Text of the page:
10 votes

US CDC: Coronavirus fatality rate could be as low as 0.26%

22 comments

  1. [22]
    skybrian
    (edited )
    Link
    The CDC article describes five scenarios for planning purposes. Two assume 1% overall fatality, two have 0.2%, and one has 0.4%. They explicitly say they "[a]re not predictions of the expected...

    The CDC article describes five scenarios for planning purposes. Two assume 1% overall fatality, two have 0.2%, and one has 0.4%. They explicitly say they "[a]re not predictions of the expected effects of COVID-19."

    The article is a poor summary.

    16 votes
    1. [15]
      babypuncher
      Link Parent
      So 1% is the worst case they are planning for?

      So 1% is the worst case they are planning for?

      1. [5]
        skybrian
        Link Parent
        I don't know, but that's what's listed on the web page. The numerator is deaths and the denominator is infections with symptoms, so it seems like it couldn't be a lot higher without either missing...

        I don't know, but that's what's listed on the web page. The numerator is deaths and the denominator is infections with symptoms, so it seems like it couldn't be a lot higher without either missing a lot of deaths or overcounting infections by a lot.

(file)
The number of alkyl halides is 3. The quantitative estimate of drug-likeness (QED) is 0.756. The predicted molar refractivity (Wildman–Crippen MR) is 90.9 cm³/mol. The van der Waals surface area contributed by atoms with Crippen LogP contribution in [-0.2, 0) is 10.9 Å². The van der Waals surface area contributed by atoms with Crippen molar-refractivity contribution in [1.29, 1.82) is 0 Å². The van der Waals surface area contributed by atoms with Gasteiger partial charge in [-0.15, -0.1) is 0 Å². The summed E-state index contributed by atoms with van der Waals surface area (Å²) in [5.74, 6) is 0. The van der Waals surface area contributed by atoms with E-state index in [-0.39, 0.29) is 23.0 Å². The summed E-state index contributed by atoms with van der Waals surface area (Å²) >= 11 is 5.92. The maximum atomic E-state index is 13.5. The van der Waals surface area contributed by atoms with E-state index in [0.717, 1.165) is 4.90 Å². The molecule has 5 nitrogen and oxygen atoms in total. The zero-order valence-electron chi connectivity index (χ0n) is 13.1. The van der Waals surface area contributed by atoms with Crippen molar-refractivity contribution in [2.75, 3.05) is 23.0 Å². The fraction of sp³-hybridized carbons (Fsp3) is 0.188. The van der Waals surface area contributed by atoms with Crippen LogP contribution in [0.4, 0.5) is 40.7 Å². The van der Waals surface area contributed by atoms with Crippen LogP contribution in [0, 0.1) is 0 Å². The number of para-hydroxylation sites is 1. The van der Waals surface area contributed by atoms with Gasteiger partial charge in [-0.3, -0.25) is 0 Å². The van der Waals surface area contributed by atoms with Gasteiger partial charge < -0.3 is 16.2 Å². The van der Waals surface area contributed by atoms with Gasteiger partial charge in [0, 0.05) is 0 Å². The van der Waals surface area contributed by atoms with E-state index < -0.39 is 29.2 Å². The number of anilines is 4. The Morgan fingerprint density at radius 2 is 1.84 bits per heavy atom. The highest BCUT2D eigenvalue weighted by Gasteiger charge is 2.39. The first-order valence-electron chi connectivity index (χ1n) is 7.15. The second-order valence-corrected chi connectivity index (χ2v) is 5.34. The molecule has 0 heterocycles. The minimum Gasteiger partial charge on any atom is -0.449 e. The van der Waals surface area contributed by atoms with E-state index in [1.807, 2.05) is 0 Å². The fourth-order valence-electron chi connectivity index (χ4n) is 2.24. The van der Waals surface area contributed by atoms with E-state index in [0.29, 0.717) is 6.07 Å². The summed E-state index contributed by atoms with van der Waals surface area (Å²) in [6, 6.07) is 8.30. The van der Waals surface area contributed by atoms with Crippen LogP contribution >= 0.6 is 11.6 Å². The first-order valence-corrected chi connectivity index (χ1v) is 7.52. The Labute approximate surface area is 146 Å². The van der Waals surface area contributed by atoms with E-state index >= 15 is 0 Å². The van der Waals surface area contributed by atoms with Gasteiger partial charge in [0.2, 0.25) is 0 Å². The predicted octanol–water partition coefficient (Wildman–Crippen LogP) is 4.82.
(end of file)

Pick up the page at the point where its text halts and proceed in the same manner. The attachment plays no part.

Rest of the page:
Though, this is specific to the US. In an overwhelmed healthcare system or a country with more elderly, the death rate could be higher.

        Apparently the 0.4% scenario is based on their current best estimates. The other scenarios are supposed to be best and worst cases.

        2 votes
        1. [4]
          Algernon_Asimov
          Link Parent
          I thought the US's healthcare system was overwhelmed. I've been seeing pictures of tents set up in parks to deal with all the sick people.

          Though, this is specific to the US. In an overwhelmed healthcare system

          I thought the US's healthcare system was overwhelmed. I've been seeing pictures of tents set up in parks to deal with all the sick people.

          2 votes
          1. skybrian
            Link Parent
            In New York things got pretty bad, but it's also the case that a lot of extra capacity got set up that ultimately wasn't used. I don't know what the results were when it comes to the fatality rate.